The economic information provided by this project also indicates the cost of his forage seed to be approximately $38 - $42 /acre (Alfalfa / Brome / Timothy), a preferred hay and pasture mix used on two separate sites [9] . In one case, the forage seeding was done with a disc-type airdrill [10] (7.5 inch row spacing) and the other using a Valmar™. broadcast implement Although the forage species seeding-rates (lb/ac) varied within each mix, his overall seeding rate target was 15 lb/ac. By weight, forage seed differs tremendously between species in terms of plant stand density outcomes, i.e. Timothy is tiny and has many more seeds per unit weight or volume than Meadow Brome. Accurate calibration through a DS airseeder may not be easy to achieve, especially with an assortment of different forage species in the mixture. One DS advantage may be in precision placement of both seed and fertilizer into a moist, firm, and shallow seedbed. The opportunity to reduce seeding rates under DS is an important economic factor. [11] 
An examination of the plow-down sequential operations used in our co-operator’s “conventional method of land preparation” [12] reveals a tillage mindset. In August, a Roundup Transorb® treatment to terminate the sod was done (custom sprayed @$21.70/ac). Eighteen days later, a custom disking operation was carried out (12.5 hours @ $110/hr). Additional disking (3 more passes @ 7.50/ac each) and a fertilizer broadcast application were also undertaken in the fall of 2003 (Yr.1). The site had a pasture sage infestation, has a sandy gravel soil structure, and was described as being extremely rough due to previous landowner’s neglect. Despite these obvious differences from his DS site, the results so far are notable, if not somewhat regrettable (i.e. a missed opportunity to split the field for a sod-seeding demonstration compared to his plow-down undertaking).

Traditional seeding of perennial forage, under tillage-based cropping systems, often requires under-seeding, or seeding together with a companion crop.  DS could be changing that. Agronomy-wise, why should 2 different crops be seeded in the same field? An investigation of perennial forage establishment with or with-out a cover-crop was looked at. To date, our co-operator’s economic DS data for no-cover (NC) vs. cover-crop (CC) tends to favour the CC treatment [13] . In this case, the cover crop was oats combined for feed and the straw baled. However, the forage stand outcomes still support NC as a good establishment method (Tables 2 & 3) and appear to be superior in development with NC than CC, under reduced tillage treatments (Table 4).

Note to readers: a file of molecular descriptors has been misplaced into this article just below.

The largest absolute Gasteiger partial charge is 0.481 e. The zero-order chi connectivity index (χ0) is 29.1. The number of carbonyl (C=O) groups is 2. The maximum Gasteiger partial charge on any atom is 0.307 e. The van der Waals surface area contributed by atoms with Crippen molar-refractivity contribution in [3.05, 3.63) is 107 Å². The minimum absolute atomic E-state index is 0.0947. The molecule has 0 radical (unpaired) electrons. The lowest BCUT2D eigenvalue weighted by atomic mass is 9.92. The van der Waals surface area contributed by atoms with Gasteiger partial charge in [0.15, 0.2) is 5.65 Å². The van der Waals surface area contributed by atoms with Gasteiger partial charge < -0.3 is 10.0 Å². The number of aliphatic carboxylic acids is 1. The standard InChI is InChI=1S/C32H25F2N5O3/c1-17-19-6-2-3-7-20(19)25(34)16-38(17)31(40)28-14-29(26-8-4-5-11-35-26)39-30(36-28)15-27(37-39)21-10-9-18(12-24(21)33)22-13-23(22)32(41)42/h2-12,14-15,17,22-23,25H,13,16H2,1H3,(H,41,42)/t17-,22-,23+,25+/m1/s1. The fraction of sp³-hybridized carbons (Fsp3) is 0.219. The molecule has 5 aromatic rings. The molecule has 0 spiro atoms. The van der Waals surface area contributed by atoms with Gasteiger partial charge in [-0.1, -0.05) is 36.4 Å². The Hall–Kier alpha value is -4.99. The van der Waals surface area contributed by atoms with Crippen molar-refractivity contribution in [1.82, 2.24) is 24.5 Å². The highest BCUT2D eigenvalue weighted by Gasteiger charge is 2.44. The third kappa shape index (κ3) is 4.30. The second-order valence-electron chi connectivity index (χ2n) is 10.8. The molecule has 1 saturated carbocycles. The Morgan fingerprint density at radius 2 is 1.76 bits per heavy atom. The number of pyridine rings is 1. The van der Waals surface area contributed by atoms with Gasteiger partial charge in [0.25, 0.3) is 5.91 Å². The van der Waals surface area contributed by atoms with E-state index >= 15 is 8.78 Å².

Table 2.  Yr. 2 - FORAGE DENSITY: Direct Seeding No-cover (NC) vs. Cover-crop (CC)
Plant
Type
AVERAGE (plants / sq.meter)
July 04
Aug 04
68 Day Regrowth
NC
CC
NC
CC
NC
CC
Alfalfa
28
16
9
15
10
19
Brome
20
3
25
3
6
5
Timothy
5.5
9
3
14
7
16
Weeds - annual
10
10
4
2
0
7
Weeds - perennial
1
0
0
0
0
0
Weeds – winter annual
7
5
11
3
3
0
 
 
 
 
 
 
 
 
 
 
Table 3. TWO-YR.  FORAGE GROWTH (DS)
FORAGE
PLANT
Height (cm)
July 04
Aug 04
Regrowth
NC
CC
NC
CC
NC
CC
Alfalfa
54
47
82
70
52
57
Brome
84
51
105
80
52
50
Timothy
36
58
77
97
45
88
 
 
 
 



Table 4. Yr. 3 – DS FORAGE DENSITY
FORAGE
MEASUREMENT*
NC
CC
STEMS / sq.meter
625
450
PLANTS / sq.meter
78
38
ALFALFA /sq.meter
26